But the problem of making main characters passive seems to be a tricky blind spot – and not just for first-time novelists. I was once in a writing group that included several much-published authors, at least one of them award winning. While they read excerpts from their WIPs, the rest of us would frequently tell them off for making their main characters passive.
So it seems our natural inclination might be to put our characters in the back seat, rather than the one that has the wheel. Which makes me wonder – why?
Because we like it that way
For most of our lives we’re in routines – juggling the conflicting demands of work, play, family. Traditionally, a story might start when an event bolts out of the blue and disrupts the status quo. The writer thinks as we all would – what would I do? We’d deal with the distraction and try to restore normality as soon as possible. Because this is how real life works.
The second reason we naturally make our characters passive is this – most writers are the hermit, routine kind of person. It’s not that we aren’t shapers, making our destiny, but we do it most actively inside our heads. We observe, react, shuffle the cards – and write. It’s no wonder our natural inclination is write passive characters.
Stories are not like life
So all that is true to life, but stories and entertainment don’t work in the same way as real life. In stories we want trouble and change or they’re hardly worth telling. We also want to feel we are on a journey with a person who is driven to unusual and interesting lengths by what is happening to them. Someone who isn’t just reacting, but has interesting urges awoken by what is going on. Not fire fighting, but about a fire that is forging a new them. Active characters aren’t naturally more dashing than you or me. They are driven to new extremes – possibly to do things that they never thought they were capable of.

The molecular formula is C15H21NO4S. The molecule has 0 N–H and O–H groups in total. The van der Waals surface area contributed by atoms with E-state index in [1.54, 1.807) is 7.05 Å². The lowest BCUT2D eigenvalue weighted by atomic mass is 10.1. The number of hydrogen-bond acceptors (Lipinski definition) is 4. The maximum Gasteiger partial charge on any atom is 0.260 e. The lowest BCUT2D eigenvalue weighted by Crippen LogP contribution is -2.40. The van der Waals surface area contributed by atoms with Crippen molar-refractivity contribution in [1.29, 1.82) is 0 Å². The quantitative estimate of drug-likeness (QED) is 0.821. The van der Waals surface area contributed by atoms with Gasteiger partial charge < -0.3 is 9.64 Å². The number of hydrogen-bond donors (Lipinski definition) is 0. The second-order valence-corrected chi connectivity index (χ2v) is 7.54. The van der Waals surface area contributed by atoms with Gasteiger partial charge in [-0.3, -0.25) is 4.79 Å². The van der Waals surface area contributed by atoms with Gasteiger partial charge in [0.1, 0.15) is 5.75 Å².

With all that in mind, there are two ways to naturally make your main character more active.
1 – If possible, don’t start a story with an event from outside – a death, a job loss, a hit and run, a murder. Instead, make the kick-off event arise from what the character is already doing. Grafting drama on from the outside can only produce reactions – when an active character needs to take action.
2 – Make this inciting incident something that makes it impossible for the character to go back to their life as they were before.
Find a way to force your character into the driving seat.
Do you have problems with recognising when your main characters are passive? Or do you prefer them that way?